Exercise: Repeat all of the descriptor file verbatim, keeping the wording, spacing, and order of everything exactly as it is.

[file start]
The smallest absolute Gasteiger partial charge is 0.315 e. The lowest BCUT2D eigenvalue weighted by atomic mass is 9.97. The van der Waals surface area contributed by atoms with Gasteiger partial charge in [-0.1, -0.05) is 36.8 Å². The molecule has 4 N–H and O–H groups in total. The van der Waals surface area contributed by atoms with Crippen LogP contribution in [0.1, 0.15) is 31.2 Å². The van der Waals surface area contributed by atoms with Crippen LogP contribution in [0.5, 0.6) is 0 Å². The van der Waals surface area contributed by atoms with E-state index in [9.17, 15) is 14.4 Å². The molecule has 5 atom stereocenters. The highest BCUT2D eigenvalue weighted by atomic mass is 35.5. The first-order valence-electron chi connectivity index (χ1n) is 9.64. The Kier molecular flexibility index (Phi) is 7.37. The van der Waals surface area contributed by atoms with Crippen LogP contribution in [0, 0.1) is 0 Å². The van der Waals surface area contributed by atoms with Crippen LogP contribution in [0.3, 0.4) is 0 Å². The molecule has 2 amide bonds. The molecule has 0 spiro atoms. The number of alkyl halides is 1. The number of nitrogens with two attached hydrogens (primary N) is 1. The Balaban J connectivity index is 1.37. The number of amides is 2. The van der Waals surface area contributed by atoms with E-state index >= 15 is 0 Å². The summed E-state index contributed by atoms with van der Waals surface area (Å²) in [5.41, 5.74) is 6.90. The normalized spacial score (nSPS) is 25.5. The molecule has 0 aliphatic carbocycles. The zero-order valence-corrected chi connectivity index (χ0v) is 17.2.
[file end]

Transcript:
The smallest absolute Gasteiger partial charge is 0.315 e. The lowest BCUT2D eigenvalue weighted by atomic mass is 9.97. The van der Waals surface area contributed by atoms with Gasteiger partial charge in [-0.1, -0.05) is 36.8 Å². The molecule has 4 N–H and O–H groups in total. The van der Waals surface area contributed by atoms with Crippen LogP contribution in [0.1, 0.15) is 31.2 Å². The van der Waals surface area contributed by atoms with Crippen LogP contribution in [0.5, 0.6) is 0 Å². The van der Waals surface area contributed by atoms with E-state index in [9.17, 15) is 14.4 Å². The molecule has 5 atom stereocenters. The highest BCUT2D eigenvalue weighted by atomic mass is 35.5. The first-order valence-electron chi connectivity index (χ1n) is 9.64. The Kier molecular flexibility index (Phi) is 7.37. The van der Waals surface area contributed by atoms with Crippen LogP contribution in [0, 0.1) is 0 Å². The van der Waals surface area contributed by atoms with Crippen LogP contribution in [0.3, 0.4) is 0 Å². The molecule has 2 amide bonds. The molecule has 0 spiro atoms. The number of alkyl halides is 1. The number of nitrogens with two attached hydrogens (primary N) is 1. The Balaban J connectivity index is 1.37. The number of amides is 2. The van der Waals surface area contributed by atoms with E-state index >= 15 is 0 Å². The summed E-state index contributed by atoms with van der Waals surface area (Å²) in [5.41, 5.74) is 6.90. The normalized spacial score (nSPS) is 25.5. The molecule has 0 aliphatic carbocycles. The zero-order valence-corrected chi connectivity index (χ0v) is 17.2.